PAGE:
Movie and Film Reviews (MFR) Drama Movie Review of ‘Snitch’ (2013)

Movie Review of ‘Snitch’ (2013)

If you come to 2013’s Snitch expecting a fun action fiesta which makes good use of Dwayne “The Rock” Johnson’s brand of charisma and machismo, this picture will disappoint. The marketing is a tad misleading, as this is more of a father-son crime-drama, more concerned with family dramatics than big pyrotechnics. It’s a tempting offer, but the execution is lacklustre despite solid production values, with stuntman-turned-director Ric Roman Waugh unsuitable for outright drama while The Rock is ill-suited for the role of an Average Joe. Snitch actually opens with the “Based on a true story” caption, though we’ve grown to take such claims with a massive grain of salt.

Agreeing to receive a delivery of ecstasy, 18-year-old Jason (Rafi Gavron) is promptly arrested and sent to prison, awaiting sentencing which could result in the college-bound lad being locked up for a decade. Jason refuses to be a snitch in order to get his sentence reduced, so his estranged father John (Johnson) cuts a deal with federal prosecutor Joanne Keegan (Susan Sarandon). If John goes undercover and aids in the arrest of a drug dealer, Jason will face less prison time. With the help of ex-con Daniel (The Walking Dead‘s Jon Bernthal), John finds himself becoming involved with local crime lord Malik (The Wire‘s Michael K. Williams). John proves his worth in transporting drugs, impressing major drug kingpin El Topo (Benjamin Bratt). As the stakes continue to increase, DEA Agent Cooper (Barry Pepper) grows wary of the outcome.

Snitch wants to be a dense crime picture like The Departed, but it lacks the sophistication to make it soar. The story is painted in broad strokes of black and white, with the good guys all noble while the drug traffickers are pure cartoons. It should have grit and surprise, with this grimy drug-fuelled world full of horrific details and devious players. Instead, Snitch is a simplified television movie. It uses a number of familiar action movie clichés as well, with unrealistically streamlined politics (it ends too abruptly and easily) and preposterous moments (turns out Everyman John is a great driver and a decent marksman who can outsmart drug cartels and the DEA). This type of stuff is fine and forgivable in action films since they’re fun and are not meant to be taken seriously, but such tosh in an agenda-oriented drama is hard to swallow. Snitch is an action film without the mindless fun, and a message movie without the depth.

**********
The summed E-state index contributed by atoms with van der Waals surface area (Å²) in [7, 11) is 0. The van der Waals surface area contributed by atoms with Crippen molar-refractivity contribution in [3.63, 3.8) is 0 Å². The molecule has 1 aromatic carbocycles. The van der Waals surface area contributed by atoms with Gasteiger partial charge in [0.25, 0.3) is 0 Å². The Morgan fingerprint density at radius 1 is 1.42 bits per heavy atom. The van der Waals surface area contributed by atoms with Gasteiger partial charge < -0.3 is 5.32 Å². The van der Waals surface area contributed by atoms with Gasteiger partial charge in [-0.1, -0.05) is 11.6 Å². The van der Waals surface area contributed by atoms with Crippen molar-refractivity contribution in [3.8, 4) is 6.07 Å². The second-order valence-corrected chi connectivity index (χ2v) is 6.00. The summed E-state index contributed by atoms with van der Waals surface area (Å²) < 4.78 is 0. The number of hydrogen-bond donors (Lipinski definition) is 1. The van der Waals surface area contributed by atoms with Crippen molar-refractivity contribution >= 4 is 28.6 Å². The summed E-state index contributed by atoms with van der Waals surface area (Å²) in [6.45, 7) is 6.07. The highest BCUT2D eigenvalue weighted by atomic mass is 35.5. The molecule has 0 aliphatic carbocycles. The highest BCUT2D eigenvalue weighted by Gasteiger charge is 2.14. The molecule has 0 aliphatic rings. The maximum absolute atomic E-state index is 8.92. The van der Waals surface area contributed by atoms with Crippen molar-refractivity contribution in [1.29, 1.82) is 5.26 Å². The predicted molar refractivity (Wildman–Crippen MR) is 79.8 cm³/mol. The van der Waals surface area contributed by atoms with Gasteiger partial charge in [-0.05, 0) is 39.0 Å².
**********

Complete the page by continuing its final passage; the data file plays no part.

Admittedly, the look of Snitch is commendable, portraying this unsavoury world with unrelenting grimness. But the cinematography is extremely poor, leaning too hard on irritating shaky-cam and camera placements far too close to the action. It honestly feels like the picture has been zoomed-in after-the-fact at times, and the cameramen keep suffering epileptic fits even while filming small dialogue moments. More bothersome is the pursuit of a PG-13 rating, which detracts a crucial sense of threat and makes this world less gruesome than it should be. Snitch‘s plot required a tougher treatment to make it work. As it is, it’s generic and bland. Still, there are some moments that work, including a pretty impressive finale, and the technical contributions are solid for the most part, the nauseating photography notwithstanding.

By putting Johnson in a dramatic role, the filmmakers were not playing to the actor’s strengths. He’s a movie star and a distinguished screen presence rather than a nuanced performer, and he makes sense as a hulking mass of muscle who kicks ass and takes names. Here, he does exude a degree of charisma, and he seems committed enough to the material, but he’s not believable, especially when a few street punks manage to beat him to the ground with zero effort. The rest of the cast is decent, though. Sarandon is particularly good due to how hammy she is, rendering her scenes some of the most entertaining in the picture.

As Waugh closes the film, he condemns the first-offence prison sentences in the United States, but doesn’t specify who we are supposed to be angry with. The laws? The policy makers? The federal prosecutors? The judges? The parents? Or the idiotic kid who decides to accept a massive bag of drugs in his mother’s home, and sign for the package as well using his real name? Snitch wants to deliver a profound message amid its dramatics, yet it doesn’t possess the complexity to register as anything more than meaningless entertainment. And as meaningless entertainment, the film comes up short due to how solemn it is.


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